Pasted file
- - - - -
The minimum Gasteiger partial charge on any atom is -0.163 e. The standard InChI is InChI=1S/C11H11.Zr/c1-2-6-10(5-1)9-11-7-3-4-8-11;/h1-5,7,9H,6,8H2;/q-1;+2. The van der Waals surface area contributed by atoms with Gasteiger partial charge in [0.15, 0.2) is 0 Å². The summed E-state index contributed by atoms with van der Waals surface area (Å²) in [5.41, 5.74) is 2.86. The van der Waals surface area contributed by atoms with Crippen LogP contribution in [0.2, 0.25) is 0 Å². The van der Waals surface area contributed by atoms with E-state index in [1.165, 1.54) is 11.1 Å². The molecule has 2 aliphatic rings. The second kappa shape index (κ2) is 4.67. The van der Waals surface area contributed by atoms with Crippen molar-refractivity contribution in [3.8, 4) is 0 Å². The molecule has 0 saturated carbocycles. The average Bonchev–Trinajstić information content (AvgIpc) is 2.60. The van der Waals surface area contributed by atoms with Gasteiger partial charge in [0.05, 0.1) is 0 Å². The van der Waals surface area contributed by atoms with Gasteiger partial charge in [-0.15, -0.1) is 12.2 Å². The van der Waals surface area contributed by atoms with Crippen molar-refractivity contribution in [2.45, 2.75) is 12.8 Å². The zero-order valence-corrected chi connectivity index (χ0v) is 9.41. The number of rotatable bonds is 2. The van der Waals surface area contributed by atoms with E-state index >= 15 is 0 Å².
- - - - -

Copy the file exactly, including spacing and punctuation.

The minimum Gasteiger partial charge on any atom is -0.163 e. The standard InChI is InChI=1S/C11H11.Zr/c1-2-6-10(5-1)9-11-7-3-4-8-11;/h1-5,7,9H,6,8H2;/q-1;+2. The van der Waals surface area contributed by atoms with Gasteiger partial charge in [0.15, 0.2) is 0 Å². The summed E-state index contributed by atoms with van der Waals surface area (Å²) in [5.41, 5.74) is 2.86. The van der Waals surface area contributed by atoms with Crippen LogP contribution in [0.2, 0.25) is 0 Å². The van der Waals surface area contributed by atoms with E-state index in [1.165, 1.54) is 11.1 Å². The molecule has 2 aliphatic rings. The second kappa shape index (κ2) is 4.67. The van der Waals surface area contributed by atoms with Crippen molar-refractivity contribution in [3.8, 4) is 0 Å². The molecule has 0 saturated carbocycles. The average Bonchev–Trinajstić information content (AvgIpc) is 2.60. The van der Waals surface area contributed by atoms with Gasteiger partial charge in [0.05, 0.1) is 0 Å². The van der Waals surface area contributed by atoms with Gasteiger partial charge in [-0.15, -0.1) is 12.2 Å². The van der Waals surface area contributed by atoms with Crippen molar-refractivity contribution in [2.45, 2.75) is 12.8 Å². The zero-order valence-corrected chi connectivity index (χ0v) is 9.41. The number of rotatable bonds is 2. The van der Waals surface area contributed by atoms with E-state index >= 15 is 0 Å².